Tighter control of real estate sector crucial
Hong Kong is a renowned international financial centre. Our financial industry, with its sophisticated regulatory framework, is one of our economic pillars.
That framework is based on previous experience and mistakes. The Securities and Futures Commission was set up in 1989 in response to the stock market crash of October 1987. The Hong Kong Monetary Authority was set up in 1993 in part because the Office of the Commissioner of Banking and the Office of the Exchange Fund could not evolve at the same pace with our financial market.
However, the development of the real estate industry's regulatory regime has fallen short of expectations. We rely on government policy bureaus and statutory agents like the Estate Agents Authority to regulate property development and sales. They have been ineffective in tackling improper sales practices and combating unlawful alteration of property usage.
Government revenue depends largely on property-related income like stamp duty, property tax and land premium paid by developers. To avoid the chaos that would be caused by a property market collapse, market participants should be under greater scrutiny.
The government should set up an HKMA-type integrated regulatory authority and engage the expertise of professionals like lawyers, accountants and surveyors as well as veteran ordinance enforcers from relevant government departments like the Lands and Buildings departments. It is time for us to overhaul the existing regulatory framework before a real crisis hits.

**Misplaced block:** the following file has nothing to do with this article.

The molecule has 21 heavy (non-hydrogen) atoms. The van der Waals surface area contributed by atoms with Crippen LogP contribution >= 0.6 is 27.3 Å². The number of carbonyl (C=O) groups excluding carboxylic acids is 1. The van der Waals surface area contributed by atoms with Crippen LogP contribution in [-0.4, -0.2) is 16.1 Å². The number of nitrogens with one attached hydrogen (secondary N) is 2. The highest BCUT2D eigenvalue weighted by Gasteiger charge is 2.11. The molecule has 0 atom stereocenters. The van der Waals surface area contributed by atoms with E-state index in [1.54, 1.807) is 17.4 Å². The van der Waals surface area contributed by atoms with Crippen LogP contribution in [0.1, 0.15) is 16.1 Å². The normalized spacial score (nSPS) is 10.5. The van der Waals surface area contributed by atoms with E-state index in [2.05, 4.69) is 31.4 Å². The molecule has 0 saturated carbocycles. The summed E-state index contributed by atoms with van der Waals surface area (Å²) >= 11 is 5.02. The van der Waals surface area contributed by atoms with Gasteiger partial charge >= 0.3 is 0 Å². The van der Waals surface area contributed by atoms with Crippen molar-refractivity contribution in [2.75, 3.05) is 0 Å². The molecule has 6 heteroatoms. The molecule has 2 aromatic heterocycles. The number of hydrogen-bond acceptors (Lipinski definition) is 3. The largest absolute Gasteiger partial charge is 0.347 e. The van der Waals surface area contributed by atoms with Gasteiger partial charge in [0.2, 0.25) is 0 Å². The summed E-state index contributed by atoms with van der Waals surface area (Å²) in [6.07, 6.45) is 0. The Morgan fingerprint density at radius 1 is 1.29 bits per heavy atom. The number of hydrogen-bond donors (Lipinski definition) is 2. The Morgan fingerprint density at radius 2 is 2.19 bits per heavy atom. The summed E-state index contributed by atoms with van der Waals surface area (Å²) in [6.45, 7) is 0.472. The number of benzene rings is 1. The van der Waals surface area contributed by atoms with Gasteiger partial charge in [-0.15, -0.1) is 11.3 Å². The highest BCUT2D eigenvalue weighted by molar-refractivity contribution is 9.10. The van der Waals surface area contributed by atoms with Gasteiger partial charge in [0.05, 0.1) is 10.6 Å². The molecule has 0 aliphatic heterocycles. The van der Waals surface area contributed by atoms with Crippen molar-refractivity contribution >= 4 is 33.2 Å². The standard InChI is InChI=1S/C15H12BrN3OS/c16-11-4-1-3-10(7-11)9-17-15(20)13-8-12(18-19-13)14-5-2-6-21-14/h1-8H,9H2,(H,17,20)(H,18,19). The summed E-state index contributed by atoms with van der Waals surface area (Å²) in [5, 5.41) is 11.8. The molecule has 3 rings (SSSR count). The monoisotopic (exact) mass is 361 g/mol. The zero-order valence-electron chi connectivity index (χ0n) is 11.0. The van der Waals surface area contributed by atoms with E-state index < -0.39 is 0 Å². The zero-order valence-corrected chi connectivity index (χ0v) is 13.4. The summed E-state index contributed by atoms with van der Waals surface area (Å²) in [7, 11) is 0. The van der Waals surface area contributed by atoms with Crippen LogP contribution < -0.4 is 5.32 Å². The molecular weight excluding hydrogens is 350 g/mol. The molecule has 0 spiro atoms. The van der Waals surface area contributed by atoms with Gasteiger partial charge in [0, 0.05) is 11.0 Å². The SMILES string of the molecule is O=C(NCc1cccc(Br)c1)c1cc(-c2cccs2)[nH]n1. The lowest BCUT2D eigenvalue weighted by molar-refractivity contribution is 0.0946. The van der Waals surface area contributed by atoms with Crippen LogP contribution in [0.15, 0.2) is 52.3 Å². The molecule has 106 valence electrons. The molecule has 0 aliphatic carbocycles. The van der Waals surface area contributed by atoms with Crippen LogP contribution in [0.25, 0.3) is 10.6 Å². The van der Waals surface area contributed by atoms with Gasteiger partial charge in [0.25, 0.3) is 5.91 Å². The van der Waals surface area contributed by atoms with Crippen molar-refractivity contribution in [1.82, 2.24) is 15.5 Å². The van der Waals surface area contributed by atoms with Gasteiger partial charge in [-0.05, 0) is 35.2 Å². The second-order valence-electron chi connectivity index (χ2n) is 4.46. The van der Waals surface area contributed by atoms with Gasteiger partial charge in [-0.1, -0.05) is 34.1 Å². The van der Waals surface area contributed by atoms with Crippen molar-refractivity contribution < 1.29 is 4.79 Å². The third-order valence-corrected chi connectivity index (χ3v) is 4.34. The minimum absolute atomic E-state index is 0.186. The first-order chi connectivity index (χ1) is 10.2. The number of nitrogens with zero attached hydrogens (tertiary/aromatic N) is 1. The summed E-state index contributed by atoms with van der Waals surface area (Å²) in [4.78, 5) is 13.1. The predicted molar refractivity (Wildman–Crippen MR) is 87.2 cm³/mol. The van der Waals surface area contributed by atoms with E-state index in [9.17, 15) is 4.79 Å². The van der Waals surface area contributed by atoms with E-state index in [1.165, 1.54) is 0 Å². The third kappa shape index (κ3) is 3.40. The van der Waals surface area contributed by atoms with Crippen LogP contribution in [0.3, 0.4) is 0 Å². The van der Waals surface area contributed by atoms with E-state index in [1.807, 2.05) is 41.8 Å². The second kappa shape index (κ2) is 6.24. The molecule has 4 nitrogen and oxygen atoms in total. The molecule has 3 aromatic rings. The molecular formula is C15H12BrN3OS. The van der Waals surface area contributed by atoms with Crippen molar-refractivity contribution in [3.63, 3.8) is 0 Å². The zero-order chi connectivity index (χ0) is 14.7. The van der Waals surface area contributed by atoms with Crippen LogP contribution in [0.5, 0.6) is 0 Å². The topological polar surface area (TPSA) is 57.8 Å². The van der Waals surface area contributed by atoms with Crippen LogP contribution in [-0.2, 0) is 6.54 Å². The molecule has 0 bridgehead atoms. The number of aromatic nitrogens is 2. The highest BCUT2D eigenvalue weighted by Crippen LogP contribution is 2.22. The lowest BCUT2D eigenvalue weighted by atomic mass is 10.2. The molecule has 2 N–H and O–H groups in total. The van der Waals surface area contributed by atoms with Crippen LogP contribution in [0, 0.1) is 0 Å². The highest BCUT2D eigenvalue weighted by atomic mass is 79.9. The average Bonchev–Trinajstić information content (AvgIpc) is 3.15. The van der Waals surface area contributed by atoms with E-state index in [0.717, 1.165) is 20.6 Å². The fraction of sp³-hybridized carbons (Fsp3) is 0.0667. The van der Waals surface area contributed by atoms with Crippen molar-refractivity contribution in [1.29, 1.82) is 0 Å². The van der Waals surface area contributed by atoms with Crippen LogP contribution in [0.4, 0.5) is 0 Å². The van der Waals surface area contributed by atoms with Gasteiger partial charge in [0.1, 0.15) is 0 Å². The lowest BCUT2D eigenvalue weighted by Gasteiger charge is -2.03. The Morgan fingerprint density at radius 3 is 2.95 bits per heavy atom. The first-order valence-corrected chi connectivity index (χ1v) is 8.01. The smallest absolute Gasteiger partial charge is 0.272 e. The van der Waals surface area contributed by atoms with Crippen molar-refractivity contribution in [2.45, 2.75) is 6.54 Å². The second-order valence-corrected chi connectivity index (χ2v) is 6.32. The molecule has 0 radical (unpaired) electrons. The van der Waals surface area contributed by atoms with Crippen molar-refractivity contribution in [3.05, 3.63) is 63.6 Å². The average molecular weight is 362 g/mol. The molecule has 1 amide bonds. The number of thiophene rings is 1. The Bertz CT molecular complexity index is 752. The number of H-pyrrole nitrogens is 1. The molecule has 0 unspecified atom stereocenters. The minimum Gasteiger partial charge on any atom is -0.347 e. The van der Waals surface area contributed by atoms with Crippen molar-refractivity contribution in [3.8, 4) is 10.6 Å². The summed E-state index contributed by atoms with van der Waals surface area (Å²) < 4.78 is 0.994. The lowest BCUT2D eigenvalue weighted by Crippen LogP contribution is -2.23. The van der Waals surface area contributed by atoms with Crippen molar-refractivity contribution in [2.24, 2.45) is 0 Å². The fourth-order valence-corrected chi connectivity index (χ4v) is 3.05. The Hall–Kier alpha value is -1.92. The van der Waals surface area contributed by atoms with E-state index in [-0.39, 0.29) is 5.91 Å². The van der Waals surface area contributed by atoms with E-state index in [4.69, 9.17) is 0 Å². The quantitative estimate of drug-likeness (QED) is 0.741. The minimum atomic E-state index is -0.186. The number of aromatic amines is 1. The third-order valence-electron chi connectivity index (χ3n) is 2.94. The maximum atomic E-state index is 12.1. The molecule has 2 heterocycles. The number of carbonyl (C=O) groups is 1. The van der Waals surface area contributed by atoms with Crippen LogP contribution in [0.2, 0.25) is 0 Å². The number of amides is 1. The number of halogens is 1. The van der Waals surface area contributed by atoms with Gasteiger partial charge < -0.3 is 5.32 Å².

Stanley Ip, Tseung Kwan O
No need for stores or cafes to waste food
Joseph Lee is so right when he writes about leftover food from supermarkets being thrown out ("Wasted beef could feed poor people", November 6). When I lived in California some years ago, supermarkets would mark down their meat a few hours before closing time so customers could buy them at lower prices.
This is true throughout the rest of the US.
Not just supermarkets here but coffee shops also get rid of leftover sandwiches and pastries when they could give them to poor people. I've spoken to some of the staff of these outlets and asked if they can take home stuff that isn't sold (since they're so overworked and underpaid). I learned they weren't allowed to, that orders were to discard everything.
Why can't companies be sensible and kind towards the working class? Obviously those words are alien to the Hong Kong ethos.
Renata Lopez, Wan Chai
Eco-vandals destroying Lung Mei
Creating an artificial beach at Lung Mei where the water is just above waist high at best and possibly only ankle deep during the hottest season of the year is ludicrous.
Add to that the water being polluted by heavy metals, and the whole project starts to look decidedly shaky.